Florida Atlantic University


Universities are Venues for Engagement


Universities are Venues for Engagement

Over the next few days, a small student group will stage a series of events on FAU’s Free Speech Lawn. The student group intends to raise political awareness of certain policies of the State of Israel with which they disagree. The group is a registered student organization at FAU and has complied with the University’s policies in reserving space on the Lawn for their events.

This student group’s activities are not unique to our institution. For decades, students at universities across the United States have demonstrated, protested, and otherwise expressed their divergent points of view on an endless array of topics – including, of course, the long-standing conflict in the Middle East. This reflects a fundamental tenet of public higher education in our country, which is that students are free to lawfully question, challenge, and engage one another on even the most difficult and sensitive topics. Indeed, it is the unique mission of public higher education to provide a peaceful and lawful sanctuary for society’s most challenging debates. 

This student group has previously held similar events at FAU. Despite the group’s small size (its membership constitutes approximately one-tenth of one percent of the FAU student body), some of those events garnered media coverage and generated a degree of controversy. Part of that controversy arose from reckless and unfounded allegations that FAU endorsed the student group’s message. Those allegations are absolutely false.  

While FAU allows students to lawfully express their opinions and beliefs, that does not mean that FAU agrees with those opinions or beliefs.  Our students and their organizations speak for themselves -- they do not speak for, or on behalf of, the University.  I want to emphasize that the views expressed by this particular student group, or by any other student group, or even by the student body at large, do not necessarily represent the views of FAU or its administration.   

Let there be no mistake about it: FAU deeply values its relationships with the State of Israel and with our many Jewish students, faculty, staff, neighbors, and friends around the world. Our Hillel Center and Chabad Student Center are large and thriving. We have student exchange programs with universities in Israel, and FAU students, scholars, and officials regularly travel to Israel for academic or other purposes. We have proudly hosted many Israeli officials and visitors on our campuses over the years. Our Center for Holocaust and Human Rights Education trains educators from around Florida to teach Holocaust and genocide studies, and our library houses three major resources dedicated to the study of Jewish culture and history: (i) the Judaica Sound Archives, a center that collects, preserves, and digitizes Judaica audio recordings and musical scores dating back centuries; (ii) a Yiskor Memorial Books special collection of books written by Holocaust survivors that document the shtetls destroyed by the Nazis; and (iii) a Visual History Archive, which offers online access to more than 1,000 English-language testimony videos by Holocaust survivors and witnesses, and cataloguing and indexing data of nearly 52,000 videotaped interviews conducted with survivors and witnesses in 56 countries and 32 languages.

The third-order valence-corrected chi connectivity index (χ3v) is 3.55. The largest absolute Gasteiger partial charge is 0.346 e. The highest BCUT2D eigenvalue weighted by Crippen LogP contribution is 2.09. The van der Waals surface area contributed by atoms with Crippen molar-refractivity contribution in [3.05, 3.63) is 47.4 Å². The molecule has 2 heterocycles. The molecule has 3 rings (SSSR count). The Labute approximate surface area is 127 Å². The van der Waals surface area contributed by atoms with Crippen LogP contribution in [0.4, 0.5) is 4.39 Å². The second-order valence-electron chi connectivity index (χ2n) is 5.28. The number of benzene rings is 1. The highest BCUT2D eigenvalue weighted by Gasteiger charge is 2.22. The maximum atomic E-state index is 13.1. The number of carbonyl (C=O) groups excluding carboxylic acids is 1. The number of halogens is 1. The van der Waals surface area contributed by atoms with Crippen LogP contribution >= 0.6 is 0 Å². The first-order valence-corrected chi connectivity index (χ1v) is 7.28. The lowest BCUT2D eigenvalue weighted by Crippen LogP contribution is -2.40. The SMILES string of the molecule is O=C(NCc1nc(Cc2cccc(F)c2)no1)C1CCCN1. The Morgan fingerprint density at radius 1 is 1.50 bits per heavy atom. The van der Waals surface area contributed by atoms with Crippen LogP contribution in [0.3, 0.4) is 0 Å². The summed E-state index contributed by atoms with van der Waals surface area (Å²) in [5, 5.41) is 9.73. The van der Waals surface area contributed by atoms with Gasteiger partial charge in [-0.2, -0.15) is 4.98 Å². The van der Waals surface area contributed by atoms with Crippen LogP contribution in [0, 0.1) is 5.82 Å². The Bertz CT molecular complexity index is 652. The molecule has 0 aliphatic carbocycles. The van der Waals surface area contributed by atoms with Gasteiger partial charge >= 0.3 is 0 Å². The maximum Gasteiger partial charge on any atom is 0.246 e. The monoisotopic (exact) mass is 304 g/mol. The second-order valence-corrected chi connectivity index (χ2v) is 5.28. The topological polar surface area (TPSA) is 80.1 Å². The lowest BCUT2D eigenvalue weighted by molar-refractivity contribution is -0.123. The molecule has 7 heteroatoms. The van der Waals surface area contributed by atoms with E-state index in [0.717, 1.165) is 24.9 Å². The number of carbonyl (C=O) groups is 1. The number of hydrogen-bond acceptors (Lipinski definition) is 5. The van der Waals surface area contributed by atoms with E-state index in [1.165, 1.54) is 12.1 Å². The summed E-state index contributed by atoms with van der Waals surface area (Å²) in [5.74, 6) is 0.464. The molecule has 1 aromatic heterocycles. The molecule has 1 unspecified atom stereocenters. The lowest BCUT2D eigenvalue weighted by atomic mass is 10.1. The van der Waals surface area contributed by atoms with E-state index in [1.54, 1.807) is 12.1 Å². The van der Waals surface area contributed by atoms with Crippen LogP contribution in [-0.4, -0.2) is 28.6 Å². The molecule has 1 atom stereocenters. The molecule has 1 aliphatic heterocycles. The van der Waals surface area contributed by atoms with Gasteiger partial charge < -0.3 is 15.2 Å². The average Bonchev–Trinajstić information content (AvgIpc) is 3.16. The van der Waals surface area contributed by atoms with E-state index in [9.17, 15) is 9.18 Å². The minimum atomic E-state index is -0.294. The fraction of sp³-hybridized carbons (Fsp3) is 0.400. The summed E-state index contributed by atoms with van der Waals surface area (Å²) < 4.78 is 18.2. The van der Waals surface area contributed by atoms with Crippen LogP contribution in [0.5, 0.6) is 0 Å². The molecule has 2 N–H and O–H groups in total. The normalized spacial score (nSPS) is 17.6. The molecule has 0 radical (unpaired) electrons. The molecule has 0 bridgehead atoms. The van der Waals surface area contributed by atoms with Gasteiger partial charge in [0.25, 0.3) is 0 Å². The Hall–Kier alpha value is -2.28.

Despite FAU’s deeply rooted attachments to Israel and our neighboring Jewish community, prior demonstrations by this student group prompted some irresponsible agitators to accuse FAU of tolerating anti-Semitism.  These accusations are baseless, ignorant, outrageous, and offensive.  Allowing students to lawfully engage in political discourse over policies of the State of Israel is not anti-Semitic. FAU unequivocally condemns anti-Semitism. By policy and practice, FAU condemns, prohibits, and vigorously punishes ANY form of unlawful discrimination or harassment that is based on race, color, religion, age, disability, sex, national origin, marital status, veteran status, or sexual orientation.  

There is a sad irony embedded in the controversy surrounding this student group’s activities at FAU: both the student group and some of the critics of FAU appear to misapprehend the critical importance of free expression. The group’s criticisms of Israel often fail to appreciate that Israel is a robust democracy – unique in its part of the world – that nourishes an astonishingly broad array of public opinion and expression, even to the extent that this group’s own protest activities would be permitted to take place in Israel. Yet some of the critics of FAU appear to call for the denial of the group’s right to protest, in striking conflict with that principle of open debate that both Israel and the United States proudly cherish.  

One of FAU’s core values is respect for the right of all members of our community to lawfully express their opinions and beliefs. I encourage everyone, both within and outside FAU, to understand and embrace this value. At FAU, we are doing our best to promote the vigorous exchange of ideas within an environment of tolerance, civility and respect, and to encourage our students and community members to adopt those principles and apply them in their dealings with one another.

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 Last Modified 11/8/16